According to the 2014 Oak Ridge National Laboratory study on untapped hydro-power potential, there is nearly 65 GW of untapped power in America’s waterways. The vast majority of this power remains undeveloped for many reasons, both environmental and commercial. One major impediment to the realization of this potential is the significant infrastructure required to install a conventional hydroelectric facility. The commercial and environmental cost of dam construction often makes the development of small-scale (50 kW–500 kW) hydroelectric installations untenable.
In order to tap the enormous potential of hydroelectric power available in America’s waterways, solutions with low initial and recurring costs must be developed. While Concepts NREC and others have developed systems that are functionally successful, it is of critical importance that the commercial viability of these systems be held in equal importance with their technical merit. It is these solutions that will allow for harnessing of this underutilized resource and add to the distributed nature of our power generation system. Common “water-to-wire” cost targets for installed plants are typically in the $2,000/kW to $2,500/kW range and of this value, the turbine-generator unit (TGU) cost is often only a fraction.
In order to understand the potential magnitude of the installation and facilities cost, we can look at the results of an International Renewable Energy Agency (IRENA) cost breakdown of traditional hydro-power projects.
- Reservoir - 26%
- Tunneling - 14%
- Power House - 14%
- Equipment - 16%
- Engineering - 7%
- Owner Cost - 23%
As shown above, the equipment cost is only 16% of the overall project. While low/no-head hydro solutions can mitigate a number of these cost categories, it still illustrates how critical it is to factor in the effects of potential installation costs during the unit design. The best imaginable TGU design, from an engineering perspective, can easily fail, commercially, if these implementation costs are not carefully considered and addressed as early as possible in a program.
Additionally, one must consider the environmental and permitting impacts on the commercial viability of the system. Often, for full FERC permitting requires detailed and expensive ecological studies to be commissioned. Therefore, in order to give a program the highest chances of success, one should look for potential test and installation opportunities that may avoid the costly infrastructure and commissioning costs.
In the case of prototype testing, it is recommended that units be tested at as close to full scale as possible in an existing test facility. There are many such facilities nationwide and the testing of a newly designed system in a closed environment with infrastructure provisions already in place will greatly reduce the monetary costs of valuable test data. Additionally, testing in a closed environment will also mitigate the PR cost of any issues surrounding the implementation of the prototype design, which can be equally important.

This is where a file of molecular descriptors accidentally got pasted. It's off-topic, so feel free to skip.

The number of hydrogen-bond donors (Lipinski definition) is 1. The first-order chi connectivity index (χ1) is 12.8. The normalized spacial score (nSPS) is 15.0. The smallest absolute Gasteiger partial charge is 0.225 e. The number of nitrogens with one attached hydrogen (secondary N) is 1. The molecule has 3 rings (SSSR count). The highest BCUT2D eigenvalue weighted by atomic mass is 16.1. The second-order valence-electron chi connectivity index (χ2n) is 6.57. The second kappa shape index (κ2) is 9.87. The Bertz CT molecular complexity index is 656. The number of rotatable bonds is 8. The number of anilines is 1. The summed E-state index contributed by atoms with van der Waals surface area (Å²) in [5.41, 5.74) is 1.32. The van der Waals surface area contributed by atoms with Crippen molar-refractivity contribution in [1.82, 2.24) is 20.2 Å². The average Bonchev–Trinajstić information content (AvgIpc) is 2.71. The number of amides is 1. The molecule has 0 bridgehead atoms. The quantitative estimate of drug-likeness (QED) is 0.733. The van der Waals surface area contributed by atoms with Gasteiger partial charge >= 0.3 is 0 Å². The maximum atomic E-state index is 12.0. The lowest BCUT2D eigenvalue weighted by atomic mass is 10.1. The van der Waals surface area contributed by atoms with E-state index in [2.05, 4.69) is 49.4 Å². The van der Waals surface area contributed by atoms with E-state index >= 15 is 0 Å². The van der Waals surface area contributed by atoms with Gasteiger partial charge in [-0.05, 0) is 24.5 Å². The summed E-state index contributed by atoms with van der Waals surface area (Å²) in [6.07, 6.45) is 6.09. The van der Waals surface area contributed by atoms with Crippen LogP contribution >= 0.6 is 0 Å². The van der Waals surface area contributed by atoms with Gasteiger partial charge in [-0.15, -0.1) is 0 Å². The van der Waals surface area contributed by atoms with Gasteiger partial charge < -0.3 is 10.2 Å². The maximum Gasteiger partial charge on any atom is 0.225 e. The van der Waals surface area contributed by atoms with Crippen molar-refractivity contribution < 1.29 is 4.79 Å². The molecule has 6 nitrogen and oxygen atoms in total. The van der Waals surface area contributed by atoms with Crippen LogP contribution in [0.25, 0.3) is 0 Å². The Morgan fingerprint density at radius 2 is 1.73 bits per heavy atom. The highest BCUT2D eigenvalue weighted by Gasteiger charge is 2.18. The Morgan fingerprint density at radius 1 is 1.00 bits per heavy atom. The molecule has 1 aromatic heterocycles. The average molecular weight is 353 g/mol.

With testing complete, the program can then move to pilot installation sites. The ideal site will offer the lowest installation cost, while still validating the viability of the unit. Examples of two such sites that have been used successfully in the past are given below:
Waste Water Treatment Plants: Waste water treatment plants are attractive applications of low/no-head hydro-turbines because they offer fluid streams that are readily accessible without major investment, and relatively minor environmental permitting requirements. The New York State Energy Research and Development Authority (NYSERDA) funded the development of a hydro-turbine to extract energy from the effluent stream of a wastewater treatment plant. While this turbine was not determined to be ideal for the application, the treatment plan was shown to be a good proving ground for these technologies.
Electric Generating Stations: With thermal efficiencies of 30% to 50%, the amount of waste heat from these plants is staggering, and large volumes of water are needed for cooling. Outflow from power-plants is attractive for low/no-head hydro-power applications because they also provide a low-cost source of water flow, and less demanding environmental permitting requirements. One study showed that the recovery of electricity from a European power-plant would be economical, even at very low electricity costs. Similarly, a system was installed at Samcheonpo power-plant in South Korea. And, the US Energy Efficiency Administration has identified 716 large power-plants that use “once through” cooling systems that offer good potential for low-head hydro-turbine applications.
By mitigating the test and installation costs of the prototype and pilot units, one can greatly increase the odds of creating a commercially successful product. Proving the viability of the technology, while avoiding a financial or public relations black eye, is key to securing the funding necessary to launch a no/low-head hydroelectric system at a commercial scale.